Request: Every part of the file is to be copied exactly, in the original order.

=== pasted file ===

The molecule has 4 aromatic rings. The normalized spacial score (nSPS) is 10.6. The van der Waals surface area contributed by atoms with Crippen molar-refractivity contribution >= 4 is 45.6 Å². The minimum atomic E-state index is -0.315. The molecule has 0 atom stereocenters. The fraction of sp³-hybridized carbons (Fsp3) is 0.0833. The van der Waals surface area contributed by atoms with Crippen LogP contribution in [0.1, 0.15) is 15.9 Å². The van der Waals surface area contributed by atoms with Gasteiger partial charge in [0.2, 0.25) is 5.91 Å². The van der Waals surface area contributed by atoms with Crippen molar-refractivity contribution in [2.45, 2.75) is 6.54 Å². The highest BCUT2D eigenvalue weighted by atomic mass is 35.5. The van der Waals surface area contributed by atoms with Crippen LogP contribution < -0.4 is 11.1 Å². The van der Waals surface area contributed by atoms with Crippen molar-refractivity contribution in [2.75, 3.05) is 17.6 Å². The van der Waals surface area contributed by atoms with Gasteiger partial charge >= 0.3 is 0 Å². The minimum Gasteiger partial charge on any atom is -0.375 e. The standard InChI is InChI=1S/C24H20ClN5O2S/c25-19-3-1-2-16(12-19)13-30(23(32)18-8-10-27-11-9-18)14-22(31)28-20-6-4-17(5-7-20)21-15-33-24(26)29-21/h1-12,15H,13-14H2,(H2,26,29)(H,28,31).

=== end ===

The molecule has 4 aromatic rings. The normalized spacial score (nSPS) is 10.6. The van der Waals surface area contributed by atoms with Crippen molar-refractivity contribution >= 4 is 45.6 Å². The minimum atomic E-state index is -0.315. The molecule has 0 atom stereocenters. The fraction of sp³-hybridized carbons (Fsp3) is 0.0833. The van der Waals surface area contributed by atoms with Crippen LogP contribution in [0.1, 0.15) is 15.9 Å². The van der Waals surface area contributed by atoms with Gasteiger partial charge in [0.2, 0.25) is 5.91 Å². The van der Waals surface area contributed by atoms with Crippen molar-refractivity contribution in [2.45, 2.75) is 6.54 Å². The highest BCUT2D eigenvalue weighted by atomic mass is 35.5. The van der Waals surface area contributed by atoms with Crippen LogP contribution < -0.4 is 11.1 Å². The van der Waals surface area contributed by atoms with Crippen molar-refractivity contribution in [2.75, 3.05) is 17.6 Å². The van der Waals surface area contributed by atoms with Gasteiger partial charge >= 0.3 is 0 Å². The minimum Gasteiger partial charge on any atom is -0.375 e. The standard InChI is InChI=1S/C24H20ClN5O2S/c25-19-3-1-2-16(12-19)13-30(23(32)18-8-10-27-11-9-18)14-22(31)28-20-6-4-17(5-7-20)21-15-33-24(26)29-21/h1-12,15H,13-14H2,(H2,26,29)(H,28,31).